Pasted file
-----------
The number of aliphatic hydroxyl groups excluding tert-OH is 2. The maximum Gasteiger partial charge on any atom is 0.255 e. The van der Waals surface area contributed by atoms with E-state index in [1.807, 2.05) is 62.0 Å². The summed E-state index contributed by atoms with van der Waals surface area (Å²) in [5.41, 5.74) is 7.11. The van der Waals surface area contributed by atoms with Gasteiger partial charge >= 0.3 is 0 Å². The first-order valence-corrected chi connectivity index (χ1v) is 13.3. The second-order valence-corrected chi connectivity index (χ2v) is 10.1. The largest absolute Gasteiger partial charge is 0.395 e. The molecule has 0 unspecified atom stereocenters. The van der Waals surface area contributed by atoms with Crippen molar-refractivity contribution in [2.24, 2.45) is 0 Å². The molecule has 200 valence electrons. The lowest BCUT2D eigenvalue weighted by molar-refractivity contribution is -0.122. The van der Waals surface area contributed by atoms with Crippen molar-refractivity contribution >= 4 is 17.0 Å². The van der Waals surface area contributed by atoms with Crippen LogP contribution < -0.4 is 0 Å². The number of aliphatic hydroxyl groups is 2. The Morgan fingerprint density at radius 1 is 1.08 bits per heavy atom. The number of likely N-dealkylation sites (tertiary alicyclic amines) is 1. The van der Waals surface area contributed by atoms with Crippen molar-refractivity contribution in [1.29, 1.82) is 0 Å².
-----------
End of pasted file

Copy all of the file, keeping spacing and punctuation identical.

The number of aliphatic hydroxyl groups excluding tert-OH is 2. The maximum Gasteiger partial charge on any atom is 0.255 e. The van der Waals surface area contributed by atoms with E-state index in [1.807, 2.05) is 62.0 Å². The summed E-state index contributed by atoms with van der Waals surface area (Å²) in [5.41, 5.74) is 7.11. The van der Waals surface area contributed by atoms with Gasteiger partial charge >= 0.3 is 0 Å². The first-order valence-corrected chi connectivity index (χ1v) is 13.3. The second-order valence-corrected chi connectivity index (χ2v) is 10.1. The largest absolute Gasteiger partial charge is 0.395 e. The molecule has 0 unspecified atom stereocenters. The van der Waals surface area contributed by atoms with Crippen molar-refractivity contribution in [2.24, 2.45) is 0 Å². The molecule has 200 valence electrons. The lowest BCUT2D eigenvalue weighted by molar-refractivity contribution is -0.122. The van der Waals surface area contributed by atoms with Crippen molar-refractivity contribution >= 4 is 17.0 Å². The van der Waals surface area contributed by atoms with Crippen LogP contribution < -0.4 is 0 Å². The number of aliphatic hydroxyl groups is 2. The Morgan fingerprint density at radius 1 is 1.08 bits per heavy atom. The number of likely N-dealkylation sites (tertiary alicyclic amines) is 1. The van der Waals surface area contributed by atoms with Crippen molar-refractivity contribution in [1.29, 1.82) is 0 Å².